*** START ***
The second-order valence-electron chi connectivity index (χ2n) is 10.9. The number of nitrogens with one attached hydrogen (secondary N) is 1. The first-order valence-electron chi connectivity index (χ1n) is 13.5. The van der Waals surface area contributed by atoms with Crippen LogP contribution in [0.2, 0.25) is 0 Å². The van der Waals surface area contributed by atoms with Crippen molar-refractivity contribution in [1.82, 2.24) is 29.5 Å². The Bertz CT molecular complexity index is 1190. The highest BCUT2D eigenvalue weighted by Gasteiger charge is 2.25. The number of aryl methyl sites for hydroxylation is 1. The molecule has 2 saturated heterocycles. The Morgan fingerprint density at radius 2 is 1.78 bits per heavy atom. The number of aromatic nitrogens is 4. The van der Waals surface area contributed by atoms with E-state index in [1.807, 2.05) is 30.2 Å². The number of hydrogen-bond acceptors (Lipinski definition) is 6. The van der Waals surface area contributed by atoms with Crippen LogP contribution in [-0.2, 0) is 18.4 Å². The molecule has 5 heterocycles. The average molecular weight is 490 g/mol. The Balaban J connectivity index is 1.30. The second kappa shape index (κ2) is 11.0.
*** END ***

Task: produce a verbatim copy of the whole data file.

The second-order valence-electron chi connectivity index (χ2n) is 10.9. The number of nitrogens with one attached hydrogen (secondary N) is 1. The first-order valence-electron chi connectivity index (χ1n) is 13.5. The van der Waals surface area contributed by atoms with Crippen LogP contribution in [0.2, 0.25) is 0 Å². The van der Waals surface area contributed by atoms with Crippen molar-refractivity contribution in [1.82, 2.24) is 29.5 Å². The Bertz CT molecular complexity index is 1190. The highest BCUT2D eigenvalue weighted by Gasteiger charge is 2.25. The number of aryl methyl sites for hydroxylation is 1. The molecule has 2 saturated heterocycles. The Morgan fingerprint density at radius 2 is 1.78 bits per heavy atom. The number of aromatic nitrogens is 4. The van der Waals surface area contributed by atoms with E-state index in [1.807, 2.05) is 30.2 Å². The number of hydrogen-bond acceptors (Lipinski definition) is 6. The van der Waals surface area contributed by atoms with Crippen LogP contribution in [-0.2, 0) is 18.4 Å². The molecule has 5 heterocycles. The average molecular weight is 490 g/mol. The Balaban J connectivity index is 1.30. The second kappa shape index (κ2) is 11.0.